One Patient's Positive Perspectives

Looking for quick dinners

Cooking healthy, affordable, easy-to-prepare dinners is a challenge for every lupus patient at the end of long day.  Evening lupus fatigue and joint pain fight the idea of standing in the kitchen very long to fix dinner.  Yet, fast food it not a very healthy or budget-friendly answer!

So, I began looking for quick dinners for two that I could cook after coming home from work, in the same amount of time it takes to go out to the corner drive-through and get fast food.   Now, my husband thinks I am a food magician, and my son-in-law wants me to teach this to my daughter!  So, here are my few simple food, physics and cooking tips for making dinner in about 15-20 minutes.

  • Food:  a simple 3-part menu formula
  • Water
  • 4Ts: Temperature, Thickness, Timing and Tending.

Food:  First, it has to be in your kitchen to cook it.  This sounds really obvious, but I had to start with it!  I try to shop on a regular basis to make sure I have the basic foods I need during the week.

Formula for two :  meat + side dish + vegetables = Dinner

How much?  For the portion sizes, I generally go slightly above the amount recommended on the package for meat for my husband, and match the recommended size for my portion.  I strictly follow recommended portion sizes from packages for side dishes for both of us, and our vegetable portions are usually generously double the recommended size.

Food is served and arranged for maximum eye appeal on the plate, and by selecting foods for each meal that provide contrasting colors, it assures getting different food groups and nutrients.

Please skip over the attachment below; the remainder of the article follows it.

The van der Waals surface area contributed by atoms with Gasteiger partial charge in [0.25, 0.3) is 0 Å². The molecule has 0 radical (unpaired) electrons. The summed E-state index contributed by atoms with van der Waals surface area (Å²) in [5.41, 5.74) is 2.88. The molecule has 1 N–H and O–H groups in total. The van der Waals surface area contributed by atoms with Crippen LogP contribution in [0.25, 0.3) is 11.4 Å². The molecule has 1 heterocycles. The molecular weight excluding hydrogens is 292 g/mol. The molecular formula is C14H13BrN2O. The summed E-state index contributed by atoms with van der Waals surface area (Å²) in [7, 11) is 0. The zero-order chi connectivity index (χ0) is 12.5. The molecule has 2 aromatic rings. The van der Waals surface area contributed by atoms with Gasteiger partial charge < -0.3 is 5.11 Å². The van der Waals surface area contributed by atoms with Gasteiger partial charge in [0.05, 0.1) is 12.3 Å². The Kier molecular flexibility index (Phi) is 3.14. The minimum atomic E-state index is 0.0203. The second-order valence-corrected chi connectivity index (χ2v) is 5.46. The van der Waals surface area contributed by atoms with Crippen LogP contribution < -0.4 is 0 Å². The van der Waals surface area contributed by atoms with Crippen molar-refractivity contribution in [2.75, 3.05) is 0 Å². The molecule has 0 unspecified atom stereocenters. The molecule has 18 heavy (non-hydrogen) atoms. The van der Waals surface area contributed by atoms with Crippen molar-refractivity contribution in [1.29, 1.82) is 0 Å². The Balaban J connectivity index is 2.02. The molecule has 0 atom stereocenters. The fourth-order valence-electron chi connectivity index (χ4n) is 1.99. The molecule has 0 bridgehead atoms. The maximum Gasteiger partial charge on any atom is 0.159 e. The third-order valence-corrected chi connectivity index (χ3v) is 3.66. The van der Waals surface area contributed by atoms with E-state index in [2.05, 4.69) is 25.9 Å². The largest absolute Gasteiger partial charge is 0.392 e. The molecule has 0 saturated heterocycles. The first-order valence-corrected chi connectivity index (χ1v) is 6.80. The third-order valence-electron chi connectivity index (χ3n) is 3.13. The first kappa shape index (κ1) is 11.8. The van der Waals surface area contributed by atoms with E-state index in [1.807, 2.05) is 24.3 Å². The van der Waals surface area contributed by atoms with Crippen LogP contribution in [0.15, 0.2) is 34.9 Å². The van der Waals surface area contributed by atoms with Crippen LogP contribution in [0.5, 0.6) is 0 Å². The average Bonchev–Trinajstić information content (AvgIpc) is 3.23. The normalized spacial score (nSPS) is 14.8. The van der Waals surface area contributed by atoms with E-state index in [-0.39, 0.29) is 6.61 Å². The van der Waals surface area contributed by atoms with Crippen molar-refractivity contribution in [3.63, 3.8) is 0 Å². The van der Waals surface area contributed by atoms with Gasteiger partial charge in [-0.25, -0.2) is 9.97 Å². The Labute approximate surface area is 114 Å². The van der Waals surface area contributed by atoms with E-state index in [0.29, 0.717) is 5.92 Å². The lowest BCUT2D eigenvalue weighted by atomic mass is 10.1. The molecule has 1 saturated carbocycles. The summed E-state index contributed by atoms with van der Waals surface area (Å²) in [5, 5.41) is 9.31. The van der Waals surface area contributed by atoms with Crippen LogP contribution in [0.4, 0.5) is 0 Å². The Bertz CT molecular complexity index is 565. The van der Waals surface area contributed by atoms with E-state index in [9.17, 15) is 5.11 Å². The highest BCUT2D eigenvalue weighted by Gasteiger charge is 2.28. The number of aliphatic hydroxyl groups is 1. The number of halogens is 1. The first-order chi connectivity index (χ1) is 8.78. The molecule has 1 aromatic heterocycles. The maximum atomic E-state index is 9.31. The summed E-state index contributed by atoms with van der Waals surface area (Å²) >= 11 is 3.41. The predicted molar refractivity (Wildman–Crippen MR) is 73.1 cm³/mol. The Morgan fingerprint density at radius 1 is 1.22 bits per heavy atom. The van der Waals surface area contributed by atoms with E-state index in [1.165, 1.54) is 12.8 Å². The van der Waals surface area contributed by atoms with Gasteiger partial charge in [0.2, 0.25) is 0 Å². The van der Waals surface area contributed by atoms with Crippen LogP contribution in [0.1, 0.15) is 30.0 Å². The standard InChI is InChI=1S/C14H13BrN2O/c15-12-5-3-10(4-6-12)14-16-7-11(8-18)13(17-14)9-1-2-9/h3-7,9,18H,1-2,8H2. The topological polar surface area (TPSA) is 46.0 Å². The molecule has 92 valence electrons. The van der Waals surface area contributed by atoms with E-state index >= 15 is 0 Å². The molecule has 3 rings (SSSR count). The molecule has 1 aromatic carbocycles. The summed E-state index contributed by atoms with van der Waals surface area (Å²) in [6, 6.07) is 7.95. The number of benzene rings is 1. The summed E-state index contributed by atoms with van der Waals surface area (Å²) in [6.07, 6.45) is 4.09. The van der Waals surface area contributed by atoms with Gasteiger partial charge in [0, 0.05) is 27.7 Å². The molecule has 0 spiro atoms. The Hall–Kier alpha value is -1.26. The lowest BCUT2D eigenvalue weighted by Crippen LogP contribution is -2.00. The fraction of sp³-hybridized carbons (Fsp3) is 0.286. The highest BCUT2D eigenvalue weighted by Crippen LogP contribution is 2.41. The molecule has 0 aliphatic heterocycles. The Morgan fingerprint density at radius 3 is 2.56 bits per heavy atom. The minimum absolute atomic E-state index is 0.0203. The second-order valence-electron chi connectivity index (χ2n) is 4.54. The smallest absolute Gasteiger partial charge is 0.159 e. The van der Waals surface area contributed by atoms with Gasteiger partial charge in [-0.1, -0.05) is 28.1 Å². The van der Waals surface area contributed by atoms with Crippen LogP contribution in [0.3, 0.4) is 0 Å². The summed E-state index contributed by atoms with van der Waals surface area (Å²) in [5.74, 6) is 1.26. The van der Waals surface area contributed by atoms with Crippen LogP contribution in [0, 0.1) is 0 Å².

This seems to satisfy our appetites, without feeling like we are scrimping.  The carbs are controlled, and the larger vegetable portions help the meal be more satisfying without adding lots of calories.  I try to purchase and cook food in only the amounts that will leave no left-overs.  This helps my wallet and shortens food prep time in the the microwave.

Meat is the cornerstone of our dinner.  Dinner prep always starts with cooking the meat on the stove, in a non-stick skillet with a tight fitting lid.

I buy the meat in very thin cuts that can go from freezer to pan without defrosting, so I can cook whatever I am in the mood to eat that night.  If meat is thick enough to use a meat thermometer, its too thick for my cooking style!  Thick meat takes too long to cook, and can get tough on the outside before its done on the inside.

Most of my everyday “from scratch” dinners start around a few basic meat purchases:  beef breakfast steaks (frozen with sheets of waxed paper between each steak,) very thin boneless pork chops, frozen chicken tenderloin pieces, frozen sirloin patties, and frozen fish fillets.  Four reliable pre-cooked meats are frozen meatballs, thickly sliced ham steaks, cooked dinner sausages and canned tuna.

Side dishes have to be nearly instant, and are served in small restrained portions due to the higher carbohydrate content.  These are cooked for 2-4 minutes in the microwave, usually right before the veggies.

These are our favorite side dishes:  Instant mashed potatoes, boxed dressing, instant brown rice, micro-baked potatoes, canned ranch style, baked or black beans and spaghetti or Alfredo sauce from a jar.   Corn is considered a side dish, not a veggie at my house, but makes a great side dish with green chili’s and frozen bell pepper pieces thrown in!

Vegetables in generous double portions

Veggies are always served in very generous double portions at our house.  Usually our favorites start frozen:  Italian green beans (my husband’s favorite,) broccoli cuts, fiesta mixed veggies (one of my favorites,) regular mixed veggies, stir-fry veggies.  Also I might substitute a quick dinner salad:  lettuce + carrots, grape tomatoes, celery & radishes (already washed and stored in the fridge for packing our lunches.)